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Authors: Chiodini, G.* 
Caliro, S.* 
Aiuppa, A.* 
Avino, R.* 
Granieri, D.* 
Moretti, R.* 
Parello, F.* 
Title: First 13C/12C isotopic characterisation of volcanic plume CO2
Issue Date: 2010
DOI: 10.1007/s00445-010-0423-2
Keywords: Volcanic plume
Carbon isotope
Magmatic degassing
Subject Classification04. Solid Earth::04.08. Volcanology::04.08.01. Gases 
04. Solid Earth::04.08. Volcanology::04.08.06. Volcano monitoring 
04. Solid Earth::04.08. Volcanology::04.08.07. Instruments and techniques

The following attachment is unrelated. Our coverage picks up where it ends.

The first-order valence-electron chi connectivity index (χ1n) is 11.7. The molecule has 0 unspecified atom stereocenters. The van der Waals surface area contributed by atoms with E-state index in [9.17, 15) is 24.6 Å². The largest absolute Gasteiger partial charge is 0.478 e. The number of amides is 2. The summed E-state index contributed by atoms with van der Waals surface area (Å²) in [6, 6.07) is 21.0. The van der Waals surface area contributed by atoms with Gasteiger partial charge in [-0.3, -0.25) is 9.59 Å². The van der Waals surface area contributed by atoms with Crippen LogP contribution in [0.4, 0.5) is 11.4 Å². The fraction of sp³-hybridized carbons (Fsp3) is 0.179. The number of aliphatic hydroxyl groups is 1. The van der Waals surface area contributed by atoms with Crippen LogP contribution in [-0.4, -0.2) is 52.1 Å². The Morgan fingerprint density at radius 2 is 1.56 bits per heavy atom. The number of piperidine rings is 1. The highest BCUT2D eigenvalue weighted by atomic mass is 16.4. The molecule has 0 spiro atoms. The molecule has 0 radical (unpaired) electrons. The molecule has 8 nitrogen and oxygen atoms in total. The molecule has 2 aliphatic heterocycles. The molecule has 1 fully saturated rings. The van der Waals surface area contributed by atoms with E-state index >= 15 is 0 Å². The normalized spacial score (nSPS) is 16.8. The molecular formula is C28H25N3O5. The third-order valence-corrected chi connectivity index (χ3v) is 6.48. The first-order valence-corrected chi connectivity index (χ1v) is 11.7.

Abstract: We describe analytical details and uncertainty evaluation of a simple technique for the measurement of the carbon isotopic composition of CO2 in volcanic plumes. Data collected at Solfatara and Vulcano, where plumes are fed by fumaroles which are accessible for direct sampling, were first used to validate the technique. For both volcanoes, the plume-derived carbon isotopic compositions are in good agreement with the fumarolic compositions, thus providing confidence on the method, and allowing its application at volcanoes where the volcanic component is inaccessible to direct sampling. As a notable example, we applied the same method to Mount Etna where we derived a δ13C of volcanic CO2 between −0.9 ± 0.27‰ and −1.41 ± 0.27‰ (Bocca Nuova and Voragine craters). The comparison of our measurements to data reported in previous work highlights a temporal trend of systematic increase of δ13C values of Etna CO2 from ~ −4‰, in the 1970’s and the 1980’s, to ~ −1‰ at the present time (2009). This shift toward more positive δ13C values matches a concurrent change in magma composition and an increase in the eruption frequency and energy. We discuss such variations in terms of two possible processes: magma carbonate assimilation and carbon isotopic fractionation due to magma degassing along the Etna plumbing system. Finally, our results highlight potential of systematic measurements of the carbon isotopic composition of the CO2 emitted by volcanic plumes for a better understanding of volcanic processes and for improved surveillance of volcanic activity.
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